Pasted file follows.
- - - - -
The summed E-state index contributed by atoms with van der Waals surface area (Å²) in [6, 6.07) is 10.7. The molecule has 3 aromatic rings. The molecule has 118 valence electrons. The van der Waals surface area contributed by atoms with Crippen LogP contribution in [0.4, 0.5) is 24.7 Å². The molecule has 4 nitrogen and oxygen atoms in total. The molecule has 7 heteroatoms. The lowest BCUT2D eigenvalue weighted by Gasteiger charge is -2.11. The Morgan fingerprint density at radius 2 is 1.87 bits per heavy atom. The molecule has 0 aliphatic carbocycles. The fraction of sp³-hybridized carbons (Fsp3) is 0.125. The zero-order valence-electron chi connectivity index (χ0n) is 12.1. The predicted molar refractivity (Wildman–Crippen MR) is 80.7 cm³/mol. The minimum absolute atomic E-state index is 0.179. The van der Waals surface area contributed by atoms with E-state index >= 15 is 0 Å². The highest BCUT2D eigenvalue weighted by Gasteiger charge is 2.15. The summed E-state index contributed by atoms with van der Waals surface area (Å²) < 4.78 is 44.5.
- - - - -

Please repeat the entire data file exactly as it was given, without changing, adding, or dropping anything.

The summed E-state index contributed by atoms with van der Waals surface area (Å²) in [6, 6.07) is 10.7. The molecule has 3 aromatic rings. The molecule has 118 valence electrons. The van der Waals surface area contributed by atoms with Crippen LogP contribution in [0.4, 0.5) is 24.7 Å². The molecule has 4 nitrogen and oxygen atoms in total. The molecule has 7 heteroatoms. The lowest BCUT2D eigenvalue weighted by Gasteiger charge is -2.11. The Morgan fingerprint density at radius 2 is 1.87 bits per heavy atom. The molecule has 0 aliphatic carbocycles. The fraction of sp³-hybridized carbons (Fsp3) is 0.125. The zero-order valence-electron chi connectivity index (χ0n) is 12.1. The predicted molar refractivity (Wildman–Crippen MR) is 80.7 cm³/mol. The minimum absolute atomic E-state index is 0.179. The van der Waals surface area contributed by atoms with E-state index >= 15 is 0 Å². The highest BCUT2D eigenvalue weighted by Gasteiger charge is 2.15. The summed E-state index contributed by atoms with van der Waals surface area (Å²) < 4.78 is 44.5.